"Inventory," "low inventory," "multiple offers," "low," "high," "strong," "new" -- these words paint a clear picture of an unbalanced housing market, one where buyers are competing for too-few homes for sale. They were standouts in a recent survey conducted by the National Association of Realtors (NAR), which measures Realtor confidence every month; NAR used the additional comments section of the March Realtors Confidence Index to create this word cloud. Inventory has been named the no. 1 problem in the housing market for more than a few months, and the problem just seems to be getting more acute. One major contributing factor to the state of the market is the fact that fewer homeowners seem interested in selling -- they're staying put. But why? First: Is this really happening? It's not just your imagination. Real estate economists agree that a number of factors are discouraging sellers from moving -- or encouraging them to stay put, depending on your perspective. ...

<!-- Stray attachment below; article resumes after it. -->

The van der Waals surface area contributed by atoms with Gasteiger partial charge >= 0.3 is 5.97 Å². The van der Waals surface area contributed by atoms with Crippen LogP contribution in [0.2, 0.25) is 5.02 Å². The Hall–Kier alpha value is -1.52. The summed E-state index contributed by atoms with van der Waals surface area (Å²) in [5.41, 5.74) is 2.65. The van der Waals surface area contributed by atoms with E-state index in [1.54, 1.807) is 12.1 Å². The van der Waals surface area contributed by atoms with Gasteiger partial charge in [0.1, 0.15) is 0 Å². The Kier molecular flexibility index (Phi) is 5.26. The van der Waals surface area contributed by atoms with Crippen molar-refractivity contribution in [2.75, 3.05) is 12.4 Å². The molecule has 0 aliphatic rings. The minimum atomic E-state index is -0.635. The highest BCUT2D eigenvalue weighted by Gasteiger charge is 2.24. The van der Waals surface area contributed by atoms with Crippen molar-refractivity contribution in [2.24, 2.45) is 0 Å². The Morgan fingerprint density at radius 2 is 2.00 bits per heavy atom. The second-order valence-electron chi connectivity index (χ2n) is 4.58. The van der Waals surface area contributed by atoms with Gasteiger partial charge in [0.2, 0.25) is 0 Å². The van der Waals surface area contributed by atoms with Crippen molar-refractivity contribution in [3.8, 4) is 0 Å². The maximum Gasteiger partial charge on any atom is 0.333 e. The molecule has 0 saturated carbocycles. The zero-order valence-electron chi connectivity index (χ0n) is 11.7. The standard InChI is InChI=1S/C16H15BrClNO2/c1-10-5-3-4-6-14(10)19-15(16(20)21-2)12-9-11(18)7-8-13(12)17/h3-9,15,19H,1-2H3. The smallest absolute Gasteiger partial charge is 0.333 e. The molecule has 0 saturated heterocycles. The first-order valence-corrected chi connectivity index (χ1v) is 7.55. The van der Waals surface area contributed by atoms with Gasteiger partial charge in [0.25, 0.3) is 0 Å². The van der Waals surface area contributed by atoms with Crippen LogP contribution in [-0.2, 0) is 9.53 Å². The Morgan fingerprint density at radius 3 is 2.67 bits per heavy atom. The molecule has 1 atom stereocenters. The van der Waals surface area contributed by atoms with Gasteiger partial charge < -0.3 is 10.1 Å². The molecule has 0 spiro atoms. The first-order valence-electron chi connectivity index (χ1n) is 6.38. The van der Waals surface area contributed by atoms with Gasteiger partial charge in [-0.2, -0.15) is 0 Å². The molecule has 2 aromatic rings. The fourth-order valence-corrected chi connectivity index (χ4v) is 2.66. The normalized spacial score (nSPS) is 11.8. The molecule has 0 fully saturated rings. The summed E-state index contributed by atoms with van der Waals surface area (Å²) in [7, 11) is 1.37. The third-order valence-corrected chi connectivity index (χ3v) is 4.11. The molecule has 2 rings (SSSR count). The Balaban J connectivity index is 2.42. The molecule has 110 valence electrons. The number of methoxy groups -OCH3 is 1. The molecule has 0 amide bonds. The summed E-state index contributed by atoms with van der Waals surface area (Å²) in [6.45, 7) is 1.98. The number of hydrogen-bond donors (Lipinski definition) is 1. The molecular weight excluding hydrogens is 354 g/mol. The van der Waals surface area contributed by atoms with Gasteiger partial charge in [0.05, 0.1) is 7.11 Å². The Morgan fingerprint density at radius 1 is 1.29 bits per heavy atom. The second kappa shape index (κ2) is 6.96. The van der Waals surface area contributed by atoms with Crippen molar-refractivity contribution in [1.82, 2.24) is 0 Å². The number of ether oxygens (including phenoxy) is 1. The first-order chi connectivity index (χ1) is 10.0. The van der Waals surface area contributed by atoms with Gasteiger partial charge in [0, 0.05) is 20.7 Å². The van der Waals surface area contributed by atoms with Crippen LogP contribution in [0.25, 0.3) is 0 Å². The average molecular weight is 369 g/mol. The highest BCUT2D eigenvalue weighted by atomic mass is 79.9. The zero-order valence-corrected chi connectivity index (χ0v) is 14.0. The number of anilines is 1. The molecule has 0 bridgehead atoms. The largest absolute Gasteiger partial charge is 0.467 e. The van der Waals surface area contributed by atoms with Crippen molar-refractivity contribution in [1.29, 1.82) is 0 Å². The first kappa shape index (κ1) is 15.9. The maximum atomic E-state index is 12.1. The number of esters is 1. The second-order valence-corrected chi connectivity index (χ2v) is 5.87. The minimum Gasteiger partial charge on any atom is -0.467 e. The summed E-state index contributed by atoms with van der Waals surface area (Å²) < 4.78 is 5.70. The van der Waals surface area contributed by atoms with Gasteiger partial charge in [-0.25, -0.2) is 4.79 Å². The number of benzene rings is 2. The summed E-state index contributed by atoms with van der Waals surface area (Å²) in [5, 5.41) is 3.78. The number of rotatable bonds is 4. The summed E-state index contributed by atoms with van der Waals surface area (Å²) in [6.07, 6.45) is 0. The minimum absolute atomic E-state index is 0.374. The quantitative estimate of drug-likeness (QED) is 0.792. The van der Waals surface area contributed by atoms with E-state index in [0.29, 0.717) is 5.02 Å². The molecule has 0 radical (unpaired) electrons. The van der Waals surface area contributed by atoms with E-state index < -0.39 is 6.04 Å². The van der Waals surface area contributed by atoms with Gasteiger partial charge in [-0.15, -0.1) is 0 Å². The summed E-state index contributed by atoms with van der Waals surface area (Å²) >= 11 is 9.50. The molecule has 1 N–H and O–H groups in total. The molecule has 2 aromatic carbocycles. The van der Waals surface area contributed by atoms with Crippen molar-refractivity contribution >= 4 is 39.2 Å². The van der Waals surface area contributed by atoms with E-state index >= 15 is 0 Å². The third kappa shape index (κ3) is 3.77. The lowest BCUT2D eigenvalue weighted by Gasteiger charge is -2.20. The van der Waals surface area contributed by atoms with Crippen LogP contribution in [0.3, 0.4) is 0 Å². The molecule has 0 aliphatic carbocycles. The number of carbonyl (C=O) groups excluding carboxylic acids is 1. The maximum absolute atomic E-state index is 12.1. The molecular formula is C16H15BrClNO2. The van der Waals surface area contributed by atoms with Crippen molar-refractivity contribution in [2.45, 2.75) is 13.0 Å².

- Most sellers are also hoping to buy, so they are facing the same market constraints as buyers.
- Housing supply has not kept up with demand because building has become increasingly expensive.
- Rising mortgage rates and equity concerns could be encouraging homeowners to stay put and renovate.
- Agents need to focus on educating clients (both buyers and sellers) and think outside the box when looking for listings.